1 Corinthians 10:10–13 (CSB) — 10 And don’t grumble as some of them did, and were killed by the destroyer. 11 These things happened to them as examples, and they were written for our instruction, on whom the ends of the ages have come. 12 So, whoever thinks he stands must be careful not to fall. 13 No temptation has come upon you except what is common to humanity. But God is faithful; he will not allow you to be tempted beyond what you are able, but with the temptation he will also provide the way out so that you may be able to bear it.
Very few sins are as toxic and stealthy as the sin of complaining. Grumbling is the reflexive response of the flesh when it perceives even the slightest bit of discomfort or inequality. We are naturally predisposed to resist suffering because our survival depends on our ensuring that our general well-being is taken care of and secure. The more secure our basic needs become, the broader our sense of “basic needs” becomes, until we feel a general sense of entitlement to more and more comforts that causes us to resist any degree of discomfort. Likewise, we do not tolerate inequalities very well because the more advantages someone else has, the more likely I am to be deprived because of the basic law of scarcity. In essence, the rules of “Nothing is more important to me than protecting my well-being” and “You having something means that there might not be any leftover for me” guide the grumbling heart.
All this and more causes us to be oblivious to the sin of grumbling because the basic mindset of complaining frames our entire outlook on life by the deficiencies and difficulties that we are experiencing in the moment. Put another way, the mindset of grumbling can’t see past the hardships of the moment.
Over and over again I have seen how the mindset of complaining invites the destroyer into people’s lives and wrecks havoc on everything good that they had going for them. In the same way that fire sucks all the oxygen out of a room, so complaining sucks all the energy and life out of everything that we do.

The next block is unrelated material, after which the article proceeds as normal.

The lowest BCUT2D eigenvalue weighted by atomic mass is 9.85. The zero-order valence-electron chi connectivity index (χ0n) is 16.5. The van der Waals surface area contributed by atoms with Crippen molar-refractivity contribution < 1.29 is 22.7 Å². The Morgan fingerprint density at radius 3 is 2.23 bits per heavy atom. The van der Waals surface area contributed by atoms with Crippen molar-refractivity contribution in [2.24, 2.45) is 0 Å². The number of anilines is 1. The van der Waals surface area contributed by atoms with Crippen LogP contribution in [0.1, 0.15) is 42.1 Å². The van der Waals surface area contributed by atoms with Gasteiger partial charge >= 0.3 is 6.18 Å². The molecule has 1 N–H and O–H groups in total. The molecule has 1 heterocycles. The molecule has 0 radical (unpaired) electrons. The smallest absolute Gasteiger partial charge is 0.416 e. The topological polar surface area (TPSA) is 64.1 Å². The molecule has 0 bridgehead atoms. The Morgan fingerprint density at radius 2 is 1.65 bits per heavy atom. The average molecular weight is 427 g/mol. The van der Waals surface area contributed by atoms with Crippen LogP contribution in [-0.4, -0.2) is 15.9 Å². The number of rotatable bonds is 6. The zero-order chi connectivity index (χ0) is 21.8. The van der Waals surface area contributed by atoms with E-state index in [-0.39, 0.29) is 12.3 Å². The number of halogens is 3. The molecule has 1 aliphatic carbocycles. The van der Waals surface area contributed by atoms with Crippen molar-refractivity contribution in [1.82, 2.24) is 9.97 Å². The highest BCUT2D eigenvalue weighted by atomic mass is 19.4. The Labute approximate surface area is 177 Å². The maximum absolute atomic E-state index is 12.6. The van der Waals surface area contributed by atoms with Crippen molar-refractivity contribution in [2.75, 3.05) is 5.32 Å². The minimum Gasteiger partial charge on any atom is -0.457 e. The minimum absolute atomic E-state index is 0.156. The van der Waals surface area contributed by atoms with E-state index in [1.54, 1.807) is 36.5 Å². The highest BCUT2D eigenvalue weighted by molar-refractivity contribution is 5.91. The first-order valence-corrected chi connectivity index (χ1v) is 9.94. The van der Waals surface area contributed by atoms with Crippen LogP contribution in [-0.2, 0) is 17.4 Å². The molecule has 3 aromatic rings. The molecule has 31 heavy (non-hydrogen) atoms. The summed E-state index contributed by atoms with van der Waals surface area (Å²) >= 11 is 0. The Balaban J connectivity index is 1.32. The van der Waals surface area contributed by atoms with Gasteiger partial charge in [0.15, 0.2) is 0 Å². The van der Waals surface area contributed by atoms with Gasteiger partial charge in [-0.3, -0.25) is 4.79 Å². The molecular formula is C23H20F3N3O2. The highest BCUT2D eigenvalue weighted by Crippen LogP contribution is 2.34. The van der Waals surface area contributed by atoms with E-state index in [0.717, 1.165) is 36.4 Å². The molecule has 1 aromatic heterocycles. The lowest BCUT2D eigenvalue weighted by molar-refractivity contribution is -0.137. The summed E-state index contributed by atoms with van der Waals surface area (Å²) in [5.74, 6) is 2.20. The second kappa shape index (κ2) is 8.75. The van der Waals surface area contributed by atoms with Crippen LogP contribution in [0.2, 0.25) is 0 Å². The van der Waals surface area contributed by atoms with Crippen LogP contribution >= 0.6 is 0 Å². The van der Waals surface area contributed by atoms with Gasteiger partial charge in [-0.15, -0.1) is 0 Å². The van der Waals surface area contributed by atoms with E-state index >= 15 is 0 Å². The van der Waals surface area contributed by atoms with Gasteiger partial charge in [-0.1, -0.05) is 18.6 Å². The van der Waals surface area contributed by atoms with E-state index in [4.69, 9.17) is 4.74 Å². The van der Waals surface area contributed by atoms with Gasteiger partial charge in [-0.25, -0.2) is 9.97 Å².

In the spiritual vacuum of darkness created in our souls by grumbling, we will begin to see an even deadlier spiritual poison begin to enter our life: “bitterness”. Grumbling is the spiritual foundation of bitterness. In the absence of light, having decimated our heart of thanksgiving, joy, and peace, we will see bitterness take hold of our hearts, rotting the foundation out from under our “love”, “gentleness”, “kindness”, “goodness”, and “holiness”. It turns the disposition of our heart cruel, and sharpens the edge of our tongue, causing our words to pierce and wound our family, friends, and coworkers.
I have seen careers, friendships, marriages, and ministries destroyed by the bitterness that came about from years of cultivating the heart of complaining.
Indeed, many lives have been destroyed by grumbling, and yet very few people are aware of this deadly toxin.
How does a Christian resist, confront, and overcome this sin?
1 Thessalonians 5:18 (CSB) — give thanks in everything; for this is God’s will for you in Christ Jesus.
Ephesians 5:11 (CSB) — Don’t participate in the fruitless works of darkness, but instead expose them.
Galatians 5:16, 22-23 (CSB) — 16 I say, then, walk by the Spirit and you will certainly not carry out the desire of the flesh. 22 But the fruit of the Spirit is love, joy, peace, patience, kindness, goodness, faithfulness, 23 gentleness, and self-control. The law is not against such things.
The spiritual discipline of gratitude is our first line of defense.
Having resisted the heart of grumbling through the discipline of thanksgiving, we must expose it by the light of truth, being sure that neither our hearts nor our minds be deceived by a philosophy of grumbling.
Having resisted and exposed the heart of grumbling, we ultimately overcome it by walking in the Holy Spirit, who produces in us the fruit of eternal life!